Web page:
One way to make sure these factors will help with getting into graduate school is by choosing schools that fit what interests you academically but also have an impressive reputation in terms of their graduates’ success after graduation. Since these achievements aren’t always easy for applicants to see upfront, it’s often helpful for students working towards earning their master’s degrees to attend conferences where they can visit potential graduate schools firsthand and talk with current students about what life is like there. This gives applicants firsthand knowledge about whether or not they would be happy studying at each respective institution

How competitive are the programs you’re applying to?

The first thing to do is look at the acceptance rates for the schools you’re applying to. You can find this information on their websites and on third-party sites like College Prowler and Niche that provide data about schools and universities. The lower the acceptance rate, the more competitive it will be.

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If a school has a low acceptance rate, it may mean that they have high standards for their students or that they don’t accept many applicants at all. That said, it also means that if you meet those standards and are accepted into medical school, chances are good that your application will stand out from other applicants who were rejected because of their GPA or MCAT score (or lack thereof). You may even get in when someone with higher grades didn’t!

You don’t need to apply to every graduate school you’re interested in attending, but do consider your chances of admission when building your list

When deciding how many grad schools you should apply to, keep in mind what your chances are of admission. If you’re applying to a program that has very few spots available and is extremely competitive, you might want to apply to only one or two other programs as backup options.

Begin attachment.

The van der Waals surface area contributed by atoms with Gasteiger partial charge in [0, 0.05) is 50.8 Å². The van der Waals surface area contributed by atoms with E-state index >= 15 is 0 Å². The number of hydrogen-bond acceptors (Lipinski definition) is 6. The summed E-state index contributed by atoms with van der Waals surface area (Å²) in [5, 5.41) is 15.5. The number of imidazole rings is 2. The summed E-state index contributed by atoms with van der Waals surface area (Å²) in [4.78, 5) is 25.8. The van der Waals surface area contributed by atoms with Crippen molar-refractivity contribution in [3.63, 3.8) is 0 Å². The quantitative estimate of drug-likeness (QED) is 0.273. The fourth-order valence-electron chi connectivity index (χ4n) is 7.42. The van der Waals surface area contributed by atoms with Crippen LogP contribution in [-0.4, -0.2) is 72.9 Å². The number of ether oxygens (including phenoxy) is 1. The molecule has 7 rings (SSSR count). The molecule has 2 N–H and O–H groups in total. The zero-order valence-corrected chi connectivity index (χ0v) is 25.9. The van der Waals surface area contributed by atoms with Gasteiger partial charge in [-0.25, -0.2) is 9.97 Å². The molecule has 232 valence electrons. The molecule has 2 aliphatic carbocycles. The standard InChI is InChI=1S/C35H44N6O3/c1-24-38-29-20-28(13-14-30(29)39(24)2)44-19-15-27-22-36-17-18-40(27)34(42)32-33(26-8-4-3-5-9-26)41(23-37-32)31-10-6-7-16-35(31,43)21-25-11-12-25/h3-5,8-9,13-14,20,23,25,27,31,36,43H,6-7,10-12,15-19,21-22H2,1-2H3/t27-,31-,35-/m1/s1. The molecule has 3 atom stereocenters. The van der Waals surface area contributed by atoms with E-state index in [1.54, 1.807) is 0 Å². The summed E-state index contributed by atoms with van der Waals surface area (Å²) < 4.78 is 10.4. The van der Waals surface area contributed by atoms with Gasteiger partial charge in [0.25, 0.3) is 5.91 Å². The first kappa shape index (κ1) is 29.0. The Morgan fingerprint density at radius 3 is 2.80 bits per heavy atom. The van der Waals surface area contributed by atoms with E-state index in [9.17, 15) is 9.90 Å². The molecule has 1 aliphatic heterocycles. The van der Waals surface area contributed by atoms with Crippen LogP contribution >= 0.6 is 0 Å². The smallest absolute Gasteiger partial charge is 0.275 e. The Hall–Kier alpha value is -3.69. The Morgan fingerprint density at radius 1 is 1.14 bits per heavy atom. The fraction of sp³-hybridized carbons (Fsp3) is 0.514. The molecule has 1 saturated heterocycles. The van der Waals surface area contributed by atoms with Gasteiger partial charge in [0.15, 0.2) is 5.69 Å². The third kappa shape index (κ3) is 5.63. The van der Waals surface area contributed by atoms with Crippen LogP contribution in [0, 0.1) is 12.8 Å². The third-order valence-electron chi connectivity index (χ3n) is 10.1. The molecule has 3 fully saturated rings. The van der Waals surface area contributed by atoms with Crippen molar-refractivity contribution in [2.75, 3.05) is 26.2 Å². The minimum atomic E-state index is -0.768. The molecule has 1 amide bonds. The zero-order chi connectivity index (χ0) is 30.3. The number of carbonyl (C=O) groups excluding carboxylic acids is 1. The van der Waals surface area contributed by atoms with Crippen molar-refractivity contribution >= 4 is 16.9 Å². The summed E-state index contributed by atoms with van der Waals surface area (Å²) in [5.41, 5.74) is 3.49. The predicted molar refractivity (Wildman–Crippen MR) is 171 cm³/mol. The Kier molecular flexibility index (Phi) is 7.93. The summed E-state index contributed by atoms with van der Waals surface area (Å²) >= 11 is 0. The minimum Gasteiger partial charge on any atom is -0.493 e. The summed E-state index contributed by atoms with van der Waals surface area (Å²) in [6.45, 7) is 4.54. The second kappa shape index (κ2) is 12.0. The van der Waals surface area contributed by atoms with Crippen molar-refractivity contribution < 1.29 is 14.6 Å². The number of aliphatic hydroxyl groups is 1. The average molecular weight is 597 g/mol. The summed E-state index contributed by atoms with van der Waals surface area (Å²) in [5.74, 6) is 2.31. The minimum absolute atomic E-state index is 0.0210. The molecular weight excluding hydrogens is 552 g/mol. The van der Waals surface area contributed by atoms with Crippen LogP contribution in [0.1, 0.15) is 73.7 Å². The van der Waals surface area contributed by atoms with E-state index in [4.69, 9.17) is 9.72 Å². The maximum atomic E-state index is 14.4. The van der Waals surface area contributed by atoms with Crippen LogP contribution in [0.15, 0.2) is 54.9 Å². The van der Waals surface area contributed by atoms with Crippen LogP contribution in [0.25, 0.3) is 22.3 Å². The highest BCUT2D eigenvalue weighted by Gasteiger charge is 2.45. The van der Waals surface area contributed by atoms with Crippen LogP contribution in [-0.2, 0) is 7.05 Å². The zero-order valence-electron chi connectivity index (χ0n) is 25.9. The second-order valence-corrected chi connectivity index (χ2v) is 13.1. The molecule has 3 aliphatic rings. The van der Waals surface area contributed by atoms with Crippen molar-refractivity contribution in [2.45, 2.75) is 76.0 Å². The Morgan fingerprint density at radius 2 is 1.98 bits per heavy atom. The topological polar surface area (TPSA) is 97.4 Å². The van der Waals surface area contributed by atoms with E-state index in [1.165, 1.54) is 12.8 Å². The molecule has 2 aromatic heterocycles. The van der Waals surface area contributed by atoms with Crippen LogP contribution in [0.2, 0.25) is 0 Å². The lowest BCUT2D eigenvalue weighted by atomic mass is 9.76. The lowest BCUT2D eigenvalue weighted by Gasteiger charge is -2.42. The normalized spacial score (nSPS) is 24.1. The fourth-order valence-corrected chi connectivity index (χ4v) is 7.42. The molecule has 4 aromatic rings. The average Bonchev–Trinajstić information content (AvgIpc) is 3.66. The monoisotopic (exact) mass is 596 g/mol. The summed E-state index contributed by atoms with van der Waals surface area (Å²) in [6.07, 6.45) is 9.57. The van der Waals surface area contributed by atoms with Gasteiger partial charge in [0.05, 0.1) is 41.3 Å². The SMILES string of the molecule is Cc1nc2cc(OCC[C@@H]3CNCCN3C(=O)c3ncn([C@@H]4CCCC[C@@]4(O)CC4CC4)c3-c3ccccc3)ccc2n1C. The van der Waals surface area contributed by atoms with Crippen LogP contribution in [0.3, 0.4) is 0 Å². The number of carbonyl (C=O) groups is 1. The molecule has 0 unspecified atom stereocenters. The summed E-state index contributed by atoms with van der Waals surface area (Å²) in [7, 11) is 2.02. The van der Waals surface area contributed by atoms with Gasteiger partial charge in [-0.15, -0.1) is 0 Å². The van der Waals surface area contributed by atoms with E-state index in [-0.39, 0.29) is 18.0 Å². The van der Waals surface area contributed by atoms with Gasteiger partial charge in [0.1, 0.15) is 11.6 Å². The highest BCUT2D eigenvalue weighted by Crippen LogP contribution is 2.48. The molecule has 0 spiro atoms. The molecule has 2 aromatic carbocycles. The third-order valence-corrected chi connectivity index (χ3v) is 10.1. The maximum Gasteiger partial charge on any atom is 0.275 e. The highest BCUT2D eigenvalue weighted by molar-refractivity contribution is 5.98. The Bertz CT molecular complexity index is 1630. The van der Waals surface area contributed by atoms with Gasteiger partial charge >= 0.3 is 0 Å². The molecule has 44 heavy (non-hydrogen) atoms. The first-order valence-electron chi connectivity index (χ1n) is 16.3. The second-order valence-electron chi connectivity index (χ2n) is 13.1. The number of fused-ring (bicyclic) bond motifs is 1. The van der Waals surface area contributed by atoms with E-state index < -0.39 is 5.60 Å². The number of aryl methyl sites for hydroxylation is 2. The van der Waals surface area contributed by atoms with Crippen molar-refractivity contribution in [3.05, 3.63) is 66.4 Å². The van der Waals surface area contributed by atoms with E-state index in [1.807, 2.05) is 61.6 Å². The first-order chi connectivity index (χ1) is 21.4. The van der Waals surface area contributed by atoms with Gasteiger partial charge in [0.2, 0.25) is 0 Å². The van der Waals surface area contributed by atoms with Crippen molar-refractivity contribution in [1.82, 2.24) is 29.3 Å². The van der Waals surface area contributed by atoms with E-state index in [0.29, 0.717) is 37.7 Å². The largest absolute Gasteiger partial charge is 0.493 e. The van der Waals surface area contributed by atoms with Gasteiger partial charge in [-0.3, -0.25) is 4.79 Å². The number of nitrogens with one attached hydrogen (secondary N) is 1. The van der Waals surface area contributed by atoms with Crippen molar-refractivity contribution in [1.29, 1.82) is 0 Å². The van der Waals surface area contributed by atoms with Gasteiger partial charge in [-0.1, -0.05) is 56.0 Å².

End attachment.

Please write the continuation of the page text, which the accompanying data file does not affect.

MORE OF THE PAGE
If you have good grades and a strong academic record, it may be worth applying for more than one program if the cost isn’t too much for your budget. The same goes if your career goals don’t require that you attend an Ivy League institution or flagship state school—but instead would allow for a smaller college with lesser-known name recognition.

In general, remember that each college or university will have its own requirements and procedures when it comes time for student applications; so do research ahead of time on how they will handle these things prior to submitting any paperwork (and keep track of deadlines!).


In sum, there’s no one-size-fits-all answer to the question of how many graduate schools you should apply to. As we’ve discussed, everyone’s situation is unique, and the best course of action will depend on your personal circumstances. But at the end of the day, your goal should be to create a list that allows you to maximize your chances of admission without becoming bogged down by excessive costs or workload. If you can keep these key factors in mind as you put together your list of schools, then graduate school applications don’t have to be so stressful!